Work starts on new $2.6M neurological rehabilitation centre at Thornton
Construction has started on a new 2.6M centre to provide multidisciplinary rehabilitation services to people with neurological conditions and others needing complex therapy.
Hunter-based Neuro Alliance is building the centre at the Thornton Interchange following DA approval from Maitland Council in March 2020.
The 2,200 square metre site will contain a hydrotherapy pool, rehabilitation gym, a manufacturing room for custom orthoses, a medical intervention room, a complex wheelchair and seating showroom with private fitting rooms as well as 31 accessible car parks.
The centre is being built by Hunter-based builder, Draytons, creating local jobs. Work is expected to be completed by the end of the year.
Daniel Buck founded Neuro Alliance in 2009. Mr Buck said the centre is strategically located at the end of the M1 motorway to provide convenient access for a growing list of patients from around NSW. The centre will serve as a base from which his team will continue to provide community-based services.
“There is no centre like this in Northern NSW,” Mr Buck said.
“Our focus is on improving the quality of life through the application of evidence based and innovative treatment programs,” he said.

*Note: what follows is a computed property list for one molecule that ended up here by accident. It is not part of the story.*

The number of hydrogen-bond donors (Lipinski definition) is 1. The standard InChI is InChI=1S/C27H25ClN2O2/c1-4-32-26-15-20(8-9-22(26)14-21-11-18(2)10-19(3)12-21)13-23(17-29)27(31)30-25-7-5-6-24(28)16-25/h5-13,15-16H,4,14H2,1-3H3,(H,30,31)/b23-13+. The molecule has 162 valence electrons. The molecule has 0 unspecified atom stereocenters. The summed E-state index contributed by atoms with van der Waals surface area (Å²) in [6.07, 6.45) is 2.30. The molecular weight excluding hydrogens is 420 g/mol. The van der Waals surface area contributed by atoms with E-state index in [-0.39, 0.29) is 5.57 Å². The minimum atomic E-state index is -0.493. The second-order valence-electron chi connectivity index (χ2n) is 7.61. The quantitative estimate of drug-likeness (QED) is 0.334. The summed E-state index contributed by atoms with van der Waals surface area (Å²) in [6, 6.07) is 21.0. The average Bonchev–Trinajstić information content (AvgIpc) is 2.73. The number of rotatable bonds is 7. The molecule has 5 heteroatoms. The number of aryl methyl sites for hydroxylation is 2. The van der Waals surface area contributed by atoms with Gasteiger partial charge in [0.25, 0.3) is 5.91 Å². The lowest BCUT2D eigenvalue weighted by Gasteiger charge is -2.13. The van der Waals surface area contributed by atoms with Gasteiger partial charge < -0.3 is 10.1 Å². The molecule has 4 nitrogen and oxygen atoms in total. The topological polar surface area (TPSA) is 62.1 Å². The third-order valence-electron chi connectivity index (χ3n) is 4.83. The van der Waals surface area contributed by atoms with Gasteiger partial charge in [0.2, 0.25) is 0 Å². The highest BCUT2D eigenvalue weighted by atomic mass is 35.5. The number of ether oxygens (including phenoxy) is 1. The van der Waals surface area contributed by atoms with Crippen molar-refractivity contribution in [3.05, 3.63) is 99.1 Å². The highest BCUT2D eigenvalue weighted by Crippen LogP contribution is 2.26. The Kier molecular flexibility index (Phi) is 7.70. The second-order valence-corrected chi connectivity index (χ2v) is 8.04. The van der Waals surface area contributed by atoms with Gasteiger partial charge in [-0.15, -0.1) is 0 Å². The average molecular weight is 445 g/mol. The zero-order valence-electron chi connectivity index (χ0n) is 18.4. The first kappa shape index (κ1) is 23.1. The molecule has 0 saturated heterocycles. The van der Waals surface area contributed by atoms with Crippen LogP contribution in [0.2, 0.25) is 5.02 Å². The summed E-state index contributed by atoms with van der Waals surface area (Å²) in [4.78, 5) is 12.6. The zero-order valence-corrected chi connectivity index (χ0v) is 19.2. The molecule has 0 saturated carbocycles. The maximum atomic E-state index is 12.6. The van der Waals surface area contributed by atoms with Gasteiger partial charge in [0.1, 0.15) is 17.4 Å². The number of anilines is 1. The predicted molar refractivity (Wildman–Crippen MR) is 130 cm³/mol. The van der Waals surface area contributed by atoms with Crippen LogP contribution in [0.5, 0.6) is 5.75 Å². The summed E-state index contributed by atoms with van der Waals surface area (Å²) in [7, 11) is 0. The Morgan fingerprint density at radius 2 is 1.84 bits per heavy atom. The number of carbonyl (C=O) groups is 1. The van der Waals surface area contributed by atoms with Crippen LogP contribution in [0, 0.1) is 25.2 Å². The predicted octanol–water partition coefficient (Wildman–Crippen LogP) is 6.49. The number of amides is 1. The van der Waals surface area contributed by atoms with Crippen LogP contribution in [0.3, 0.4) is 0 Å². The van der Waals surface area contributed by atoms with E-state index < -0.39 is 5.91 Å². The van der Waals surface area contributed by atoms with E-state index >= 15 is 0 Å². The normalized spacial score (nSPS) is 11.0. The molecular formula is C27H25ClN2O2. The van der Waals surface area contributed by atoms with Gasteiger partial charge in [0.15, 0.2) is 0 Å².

“By working closely with our network of health professionals, we can ensure patients receive high quality, evidence-based care.”
Mr Buck said he also chose the site because it is next door to a hotel with disability accessible rooms that is being built by local hospitality group – Allogio. Stage one of that project is for a 55 bed hotel and conference centre. He said the hotel accommodation will benefit people from out of the Hunter requiring extended care, and their families or carers.
Neuro Alliance’s team includes a physiotherapists, exercise physiologists, rehabilitation medicine specialist and a neuromuscular orthotist. The team also works with other allied health professionals including occupational therapists and speech pathologists.
Neuro Alliance typically manage people with a wide range of neurological conditions. These may include Spinal Cord Injury, Brain Injury, Stroke, Parkinson’s Disease, Motor Neuron Disease and other rare and disabling conditions.
Mr Buck is formally an occupational therapist later training as a physiotherapist who then went on to do further training to become an Australian Physiotherapy Association neurological physiotherapist. He has a particular interest in the management of slow stream, multi-trauma rehabilitation cases as well as degenerative neurological conditions.